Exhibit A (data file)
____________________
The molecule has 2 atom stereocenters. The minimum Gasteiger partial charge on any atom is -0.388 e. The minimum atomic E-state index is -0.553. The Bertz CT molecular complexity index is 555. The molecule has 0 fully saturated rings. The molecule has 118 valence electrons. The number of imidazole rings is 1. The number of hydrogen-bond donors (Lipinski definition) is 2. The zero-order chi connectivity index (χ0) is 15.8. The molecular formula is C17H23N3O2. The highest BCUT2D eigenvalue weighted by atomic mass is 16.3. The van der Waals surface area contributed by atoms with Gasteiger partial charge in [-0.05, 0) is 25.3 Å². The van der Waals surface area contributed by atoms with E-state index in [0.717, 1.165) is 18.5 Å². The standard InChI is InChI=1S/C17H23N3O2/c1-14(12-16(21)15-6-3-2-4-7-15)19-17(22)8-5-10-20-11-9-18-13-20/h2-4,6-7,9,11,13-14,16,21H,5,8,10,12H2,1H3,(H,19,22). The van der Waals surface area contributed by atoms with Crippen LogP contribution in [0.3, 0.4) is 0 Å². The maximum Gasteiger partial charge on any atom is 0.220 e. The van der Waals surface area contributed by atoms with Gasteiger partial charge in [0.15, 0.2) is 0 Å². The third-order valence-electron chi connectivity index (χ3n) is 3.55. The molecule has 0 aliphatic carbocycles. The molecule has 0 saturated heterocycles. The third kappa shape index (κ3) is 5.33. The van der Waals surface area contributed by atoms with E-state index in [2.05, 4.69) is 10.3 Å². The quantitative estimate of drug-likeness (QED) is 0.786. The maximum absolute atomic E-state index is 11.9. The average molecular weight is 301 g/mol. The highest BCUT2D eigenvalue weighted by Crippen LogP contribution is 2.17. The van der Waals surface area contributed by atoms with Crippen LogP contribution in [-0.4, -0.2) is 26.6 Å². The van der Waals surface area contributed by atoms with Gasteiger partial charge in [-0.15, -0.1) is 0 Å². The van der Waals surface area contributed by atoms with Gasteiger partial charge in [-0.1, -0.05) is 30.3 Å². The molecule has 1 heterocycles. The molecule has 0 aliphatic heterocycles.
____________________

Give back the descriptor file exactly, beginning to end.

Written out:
The molecule has 2 atom stereocenters. The minimum Gasteiger partial charge on any atom is -0.388 e. The minimum atomic E-state index is -0.553. The Bertz CT molecular complexity index is 555. The molecule has 0 fully saturated rings. The molecule has 118 valence electrons. The number of imidazole rings is 1. The number of hydrogen-bond donors (Lipinski definition) is 2. The zero-order chi connectivity index (χ0) is 15.8. The molecular formula is C17H23N3O2. The highest BCUT2D eigenvalue weighted by atomic mass is 16.3. The van der Waals surface area contributed by atoms with Gasteiger partial charge in [-0.05, 0) is 25.3 Å². The van der Waals surface area contributed by atoms with E-state index in [0.717, 1.165) is 18.5 Å². The standard InChI is InChI=1S/C17H23N3O2/c1-14(12-16(21)15-6-3-2-4-7-15)19-17(22)8-5-10-20-11-9-18-13-20/h2-4,6-7,9,11,13-14,16,21H,5,8,10,12H2,1H3,(H,19,22). The van der Waals surface area contributed by atoms with Crippen LogP contribution in [0.3, 0.4) is 0 Å². The maximum Gasteiger partial charge on any atom is 0.220 e. The van der Waals surface area contributed by atoms with Gasteiger partial charge in [0.15, 0.2) is 0 Å². The third-order valence-electron chi connectivity index (χ3n) is 3.55. The molecule has 0 aliphatic carbocycles. The molecule has 0 saturated heterocycles. The third kappa shape index (κ3) is 5.33. The van der Waals surface area contributed by atoms with E-state index in [2.05, 4.69) is 10.3 Å². The quantitative estimate of drug-likeness (QED) is 0.786. The maximum absolute atomic E-state index is 11.9. The average molecular weight is 301 g/mol. The highest BCUT2D eigenvalue weighted by Crippen LogP contribution is 2.17. The van der Waals surface area contributed by atoms with Crippen LogP contribution in [-0.4, -0.2) is 26.6 Å². The van der Waals surface area contributed by atoms with Gasteiger partial charge in [-0.15, -0.1) is 0 Å². The van der Waals surface area contributed by atoms with Gasteiger partial charge in [-0.1, -0.05) is 30.3 Å². The molecule has 1 heterocycles. The molecule has 0 aliphatic heterocycles.